I’ll be honest. When I saw the first Old Spice Guy commercial on YouTube I was in awe. As the campaign developed over that year, I was completely jealous. Not only was the writing brilliant, the concepts and executions were flawless, and it was just plain funny — but my jealousy reached an all-time high when I realized they completely changed the game of advertising as we knew it.
Any creative who’s ever flipped through the annuals, browsed the Cannes Lion winners, or opened a magazine to find a great ad, has said, “I wish I did that!” I’ve said it hundreds of times throughout my career, but this one was different somehow. It felt bigger than a really great line, a great execution or a cool guerilla marketing idea. It felt like everything I did from that point on was going to have to be a little bigger and a little better than I thought it should be. The way it used and abused the new forms of media were amazing. It created a benchmark for how new media is used, and used well.
Now, even though they’ve taken this campaign to the next level with the introduction of Fabio as the New Old Spice Guy and new executions that are thoroughly entertaining, this campaign has quickly been replaced on my list of “Are you kidding me!?” creative. K-Swiss has officially changed the game. It’s been taken to a level I never thought possible.
When K-Swiss started using the highly controversial and fictional Kenny Powers from HBO’s Eastbound & Down, I thought it was a pretty funny idea. When I saw this video after recently announcing that he had “purchased” K-Swiss and is now the CEO, I was in total shock: Warning - NSFW. Between the language, content and humor in this video, there’s also a highly entertaining Twitter account that is nowhere near anything that I’d imagine a sane client approving for representation of their company. But it’s there. It’s loud. And it’s making everything I do feel pretty tame in comparison. Even the TV spots, which aren’t quite as brash, are pushing the limits as you wait for an F-bomb to be dropped on network TV.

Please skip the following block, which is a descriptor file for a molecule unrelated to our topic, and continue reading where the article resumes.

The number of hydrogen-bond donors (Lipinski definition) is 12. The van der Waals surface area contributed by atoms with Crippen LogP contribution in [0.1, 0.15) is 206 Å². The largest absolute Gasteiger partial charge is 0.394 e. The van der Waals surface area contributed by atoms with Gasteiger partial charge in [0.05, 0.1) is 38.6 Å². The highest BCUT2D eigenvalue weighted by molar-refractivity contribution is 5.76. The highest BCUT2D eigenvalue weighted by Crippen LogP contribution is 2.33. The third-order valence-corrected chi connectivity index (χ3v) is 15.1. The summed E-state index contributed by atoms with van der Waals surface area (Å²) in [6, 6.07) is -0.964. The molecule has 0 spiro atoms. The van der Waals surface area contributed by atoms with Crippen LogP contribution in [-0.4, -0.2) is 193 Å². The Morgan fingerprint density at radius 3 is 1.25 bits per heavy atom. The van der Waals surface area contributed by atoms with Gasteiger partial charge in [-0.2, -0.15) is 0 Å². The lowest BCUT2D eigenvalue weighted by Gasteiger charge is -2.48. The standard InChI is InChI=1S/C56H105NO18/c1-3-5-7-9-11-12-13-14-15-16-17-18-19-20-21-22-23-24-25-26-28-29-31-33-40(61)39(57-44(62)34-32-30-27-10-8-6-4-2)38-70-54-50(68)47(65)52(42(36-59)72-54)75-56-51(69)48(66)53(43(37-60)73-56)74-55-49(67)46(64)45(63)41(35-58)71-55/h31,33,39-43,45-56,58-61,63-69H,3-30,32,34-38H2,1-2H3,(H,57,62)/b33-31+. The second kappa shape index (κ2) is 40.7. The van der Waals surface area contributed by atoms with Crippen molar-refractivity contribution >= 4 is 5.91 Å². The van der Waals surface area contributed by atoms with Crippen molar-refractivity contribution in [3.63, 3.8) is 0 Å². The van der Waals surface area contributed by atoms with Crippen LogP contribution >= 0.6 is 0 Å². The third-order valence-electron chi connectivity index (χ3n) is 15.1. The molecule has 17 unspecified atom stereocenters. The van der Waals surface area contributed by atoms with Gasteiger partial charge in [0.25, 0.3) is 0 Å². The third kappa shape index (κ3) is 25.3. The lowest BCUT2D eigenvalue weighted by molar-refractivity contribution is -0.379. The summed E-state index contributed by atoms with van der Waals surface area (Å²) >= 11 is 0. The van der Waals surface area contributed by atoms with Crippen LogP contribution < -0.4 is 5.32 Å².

Every writer or art director has a list of things they’d like to somehow sneak into a TV spot or radio script. From monkeys to thinly veiled sexual innuendoes, we all secretly wish to pull one over on the client so that at some point there’s that image spliced into the middle of the spot that could potentially get you pulled into the boss’ office. With the right client, some people are able to check a few of them off the list, but most of us never get that chance. Maybe it’s because we’re too scared to take it or recommend it to our more reserved clients. This campaign pretty much hits everything on that list.
The guys at 72andSunny had either given up on their careers and gave it one last shot, or they are the bravest group of people I’ve ever heard of. This campaign completely changes how brands can position themselves, talk about themselves, how people view them, and, more importantly, how creatives will forever covet working for them. I will always have a ton of respect for the guys who did the Old Spice campaign, because they were truly game changers. But right now, I have to say the new K-Swiss campaign will completely inspire me to find a foul-mouthed, fictional character to represent a formerly quiet, nice brand. Once I pick my jaw up off the floor, I’ll be busy trying to think of something that takes this to the next plateau. Or I’ll just watch the video again.